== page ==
HB: Those legends have been a huge influence and it’s very difficult not to copy them. Some roles are so linked to the sopranos who’ve sung them – Norma (Callas), Violetta (Gheorghiu), they’re always in my head. But it’s not possible to follow in their footsteps, if you want to create your own interpretation. To prepare for a role like this I try to read the story, understand the psychological state of the character, the age, the times, watch the movies, digest the character, and create my own view of her. Of course that’s a little easier if it’s a new production, rather than a revival, because for a revival you have to repeat what’s already been done. But I always try to synthesise, give myself, and put my soul into it through experience and my inner world.

AB: First I have to say how honoured I feel to be singing this great role, and at The Royal Opera House is so very special to me. Violetta and I have a long history together. I’ve known her since I was 16 years old, so I feel that when I sing this role I’m always just creating the memory I have of first meeting her. How do I create the role in my own image? I am proud and thankful to say that I was the first black woman to sing the role of Violetta at La Scala (2019) where the role is held in very high regard for Maria Callas. Callas will always be my favourite Violetta and if I’m doing anything to follow in her footsteps in regard to singing a role, I’m blessed. For me, being the first black woman to sing this role at La Scala means that now the door for sopranos who look like me has been opened.

Compared to other roles you sing, what makes the role of Violetta so special?

AH: Her humanity, strength, and her relationship with the God she believes in. And the fact she was passionately and unapologetically in love until the last breath.

HB: Of course the power of story and music. It’s extraordinary, so sensual, grandiose, and beautiful. In fact I can’t compare that many roles to Violetta. Maybe Butterfly or Mimi, because these characters are also doomed to carry the stamp of disgrace of being a ‘fallen woman’. And when eventually they experience real love, their past life becomes unimportant – they’re ready to sacrifice their lives for that great love. For me Violetta and the heroines mentioned above are no longer courtesans, but angels, sacrificing their own happiness for the peace and happiness of their loved ones. Someone who tastes true love is cleansed and can never be a ‘fallen one’ ever again.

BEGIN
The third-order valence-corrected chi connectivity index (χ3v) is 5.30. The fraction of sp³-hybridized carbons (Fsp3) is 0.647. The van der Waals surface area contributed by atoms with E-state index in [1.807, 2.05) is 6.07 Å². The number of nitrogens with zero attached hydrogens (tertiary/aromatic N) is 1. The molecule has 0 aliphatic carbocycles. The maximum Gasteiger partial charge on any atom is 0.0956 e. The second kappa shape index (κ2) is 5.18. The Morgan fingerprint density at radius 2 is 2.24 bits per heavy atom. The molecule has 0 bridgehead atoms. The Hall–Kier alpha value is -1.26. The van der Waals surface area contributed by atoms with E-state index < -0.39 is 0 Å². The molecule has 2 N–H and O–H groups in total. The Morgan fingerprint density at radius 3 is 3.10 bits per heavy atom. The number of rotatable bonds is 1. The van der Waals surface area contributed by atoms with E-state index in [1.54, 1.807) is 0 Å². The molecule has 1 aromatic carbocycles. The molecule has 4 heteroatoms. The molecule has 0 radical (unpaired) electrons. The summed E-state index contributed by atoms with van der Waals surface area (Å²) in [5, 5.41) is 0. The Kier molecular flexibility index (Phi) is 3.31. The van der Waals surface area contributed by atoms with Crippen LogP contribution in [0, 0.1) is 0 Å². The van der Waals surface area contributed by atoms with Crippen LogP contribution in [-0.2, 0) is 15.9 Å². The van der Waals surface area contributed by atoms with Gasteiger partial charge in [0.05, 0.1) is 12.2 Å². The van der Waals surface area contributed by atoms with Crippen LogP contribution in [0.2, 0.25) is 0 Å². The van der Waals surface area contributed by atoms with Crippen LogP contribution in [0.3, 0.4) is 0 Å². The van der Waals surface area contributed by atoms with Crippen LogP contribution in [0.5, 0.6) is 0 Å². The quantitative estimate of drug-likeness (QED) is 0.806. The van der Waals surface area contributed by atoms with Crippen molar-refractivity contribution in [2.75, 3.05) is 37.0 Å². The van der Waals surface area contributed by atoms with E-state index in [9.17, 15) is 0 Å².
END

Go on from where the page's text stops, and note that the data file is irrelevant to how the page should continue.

AB: Violetta is so special because she requires essentially three different types of soprano, but one solid technique. She is special because she is the embodiment of a worldly woman with good values. That might sound like a juxtaposition, but she is. The other roles I have sung and am going to sing are quite different from Violetta. She is the real prima donna of opera… in my opinion.


Many thanks to Anush Hovhannisyan, Angel Blue and Hrachuhí Bassénz for taking the time to give their thoughts on the enduring appeal of the character they embody so well.

Please check The Royal Opera House listings to see when they’re appearing as Violetta in the current run.